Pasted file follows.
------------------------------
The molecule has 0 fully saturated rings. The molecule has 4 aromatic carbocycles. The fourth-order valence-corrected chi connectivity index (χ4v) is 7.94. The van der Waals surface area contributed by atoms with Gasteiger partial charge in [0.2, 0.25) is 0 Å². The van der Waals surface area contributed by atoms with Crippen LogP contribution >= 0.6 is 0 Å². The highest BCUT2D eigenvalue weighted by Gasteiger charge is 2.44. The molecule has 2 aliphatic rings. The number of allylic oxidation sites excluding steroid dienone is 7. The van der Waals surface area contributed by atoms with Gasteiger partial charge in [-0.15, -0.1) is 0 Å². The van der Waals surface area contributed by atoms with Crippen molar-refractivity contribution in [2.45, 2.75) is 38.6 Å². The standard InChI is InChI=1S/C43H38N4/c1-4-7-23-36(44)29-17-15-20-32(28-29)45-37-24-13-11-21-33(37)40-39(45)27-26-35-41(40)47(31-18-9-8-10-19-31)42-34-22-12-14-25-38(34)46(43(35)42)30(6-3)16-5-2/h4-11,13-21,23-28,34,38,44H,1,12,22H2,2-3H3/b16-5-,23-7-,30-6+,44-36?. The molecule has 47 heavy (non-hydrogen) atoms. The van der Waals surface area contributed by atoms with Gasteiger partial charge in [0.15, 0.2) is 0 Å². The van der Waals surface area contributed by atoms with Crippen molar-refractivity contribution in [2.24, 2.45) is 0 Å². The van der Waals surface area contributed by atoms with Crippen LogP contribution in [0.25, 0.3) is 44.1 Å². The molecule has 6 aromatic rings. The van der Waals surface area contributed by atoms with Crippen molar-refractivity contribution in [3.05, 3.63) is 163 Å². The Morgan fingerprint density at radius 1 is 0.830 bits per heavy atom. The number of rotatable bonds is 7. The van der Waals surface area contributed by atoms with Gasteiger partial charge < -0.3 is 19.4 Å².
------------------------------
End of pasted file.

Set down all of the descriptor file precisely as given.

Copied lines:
The molecule has 0 fully saturated rings. The molecule has 4 aromatic carbocycles. The fourth-order valence-corrected chi connectivity index (χ4v) is 7.94. The van der Waals surface area contributed by atoms with Gasteiger partial charge in [0.2, 0.25) is 0 Å². The van der Waals surface area contributed by atoms with Crippen LogP contribution >= 0.6 is 0 Å². The highest BCUT2D eigenvalue weighted by Gasteiger charge is 2.44. The molecule has 2 aliphatic rings. The number of allylic oxidation sites excluding steroid dienone is 7. The van der Waals surface area contributed by atoms with Gasteiger partial charge in [-0.15, -0.1) is 0 Å². The van der Waals surface area contributed by atoms with Crippen molar-refractivity contribution in [2.45, 2.75) is 38.6 Å². The standard InChI is InChI=1S/C43H38N4/c1-4-7-23-36(44)29-17-15-20-32(28-29)45-37-24-13-11-21-33(37)40-39(45)27-26-35-41(40)47(31-18-9-8-10-19-31)42-34-22-12-14-25-38(34)46(43(35)42)30(6-3)16-5-2/h4-11,13-21,23-28,34,38,44H,1,12,22H2,2-3H3/b16-5-,23-7-,30-6+,44-36?. The molecule has 47 heavy (non-hydrogen) atoms. The van der Waals surface area contributed by atoms with Gasteiger partial charge in [0.15, 0.2) is 0 Å². The van der Waals surface area contributed by atoms with Crippen molar-refractivity contribution in [2.24, 2.45) is 0 Å². The van der Waals surface area contributed by atoms with Crippen LogP contribution in [0.25, 0.3) is 44.1 Å². The molecule has 6 aromatic rings. The van der Waals surface area contributed by atoms with Crippen molar-refractivity contribution in [3.05, 3.63) is 163 Å². The Morgan fingerprint density at radius 1 is 0.830 bits per heavy atom. The number of rotatable bonds is 7. The van der Waals surface area contributed by atoms with Gasteiger partial charge < -0.3 is 19.4 Å².